Supply chain managers are the primary suppliers of change. That was the conclusion of the EXCHAiNGE management conference, held on June 24th and 25th, 2014, in the new Kap Europa conference centre in Frankfurt am Main.
Over 150 supply chain management and operations experts gathered to discuss and develop ideas, plans, and solutions for how businesses can adapt and cultivate new technologies and social trends like industry 4.0 and the sharing economy.
Copenhagen-based social business strategist and visionary Jonathan Wichmann delivered the opening keynote, emphasising the fundamental shift in how people do business.
“The trend is away from a consumption-oriented society and toward a sharing economy,” Wichmann noted. “Social media saw the creation and sharing of content alone. In the social economy, people are creating and sharing physical objects, services, and much more.”
Wichmann believes this will not only have major long-term consequences on business supply chains but also offer short-term opportunities for demand management, lean operations, and real-time data – such as better forecasts and early warning for risks.
To seize these opportunities, supply chain managers must study the new business models of the sharing economy: “Begin by using them yourselves, then implement them,” the social business expert advises. “This trend is not going away,” he cautions.
This change is also driven to a large extent by industry 4.0 and new technologies such as big data or 3D printing, and these technologies have the potential to influence or even destroy established methods and business models of supply chain management in a short period of time – that was the takeaway message of the session entitled “Technology and innovation – next practices.”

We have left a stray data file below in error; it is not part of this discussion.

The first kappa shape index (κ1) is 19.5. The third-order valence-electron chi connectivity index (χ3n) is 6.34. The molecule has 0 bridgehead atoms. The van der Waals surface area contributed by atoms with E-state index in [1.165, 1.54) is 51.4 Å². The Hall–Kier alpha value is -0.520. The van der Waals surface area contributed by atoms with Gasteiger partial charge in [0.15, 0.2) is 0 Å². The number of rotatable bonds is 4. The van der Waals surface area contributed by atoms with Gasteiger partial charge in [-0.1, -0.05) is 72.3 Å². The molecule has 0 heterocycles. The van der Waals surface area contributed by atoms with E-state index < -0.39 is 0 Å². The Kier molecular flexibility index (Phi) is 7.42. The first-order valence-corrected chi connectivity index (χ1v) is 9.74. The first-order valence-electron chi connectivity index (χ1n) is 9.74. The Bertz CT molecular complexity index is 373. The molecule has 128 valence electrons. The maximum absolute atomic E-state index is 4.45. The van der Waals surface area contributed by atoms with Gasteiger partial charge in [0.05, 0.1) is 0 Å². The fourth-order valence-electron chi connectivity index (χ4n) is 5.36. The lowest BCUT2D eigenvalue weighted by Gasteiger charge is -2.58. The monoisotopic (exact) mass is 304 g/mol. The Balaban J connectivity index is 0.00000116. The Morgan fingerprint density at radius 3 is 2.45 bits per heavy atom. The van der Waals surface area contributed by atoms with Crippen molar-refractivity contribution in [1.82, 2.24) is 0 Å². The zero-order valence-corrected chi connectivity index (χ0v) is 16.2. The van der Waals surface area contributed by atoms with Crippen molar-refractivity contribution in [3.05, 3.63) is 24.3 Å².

Dr. Michael Henke, Institute Director at the Fraunhofer Institute for Material Flow and Logistics in Dortmund, moderated this session and the overall conference. Florian Reichle, a 3D printing specialist at Trinckle 3D, emphasized that 3D printing experts still face challenges such as accuracy, steep costs for high volumes, and product safety – but that development and commercialisation is already well underway in the US.
In his presentation, Reichle noted that blogs are fueling a lively exchange among experts around the world, leading to a more rapid transfer of knowledge than many are aware of today.
Daniel Grüßing, Director of Strategic Analytics at Blue Yonder, voiced his support for big data and digitised supply chains, emphasising that businesses can run detailed analyses of their data and use the insights to adapt their market activities.
He cited dynamic price changes in e-commerce as an example. New tools make it possible to modify prices for products and services daily. Grüßing reported that this one measure alone could increase a shipper’s revenues by 6%.
How to respond to change?
How to respond to trends such as industry 4.0, new technologies, and the crowd? How can businesses prepare for and take advantage of these trends? Presentations, panel discussions, workshops, and simulations provided attendees with many opportunities to reflect on specific ideas, speculate on the future, expand their horizons, and develop solutions for their own needs.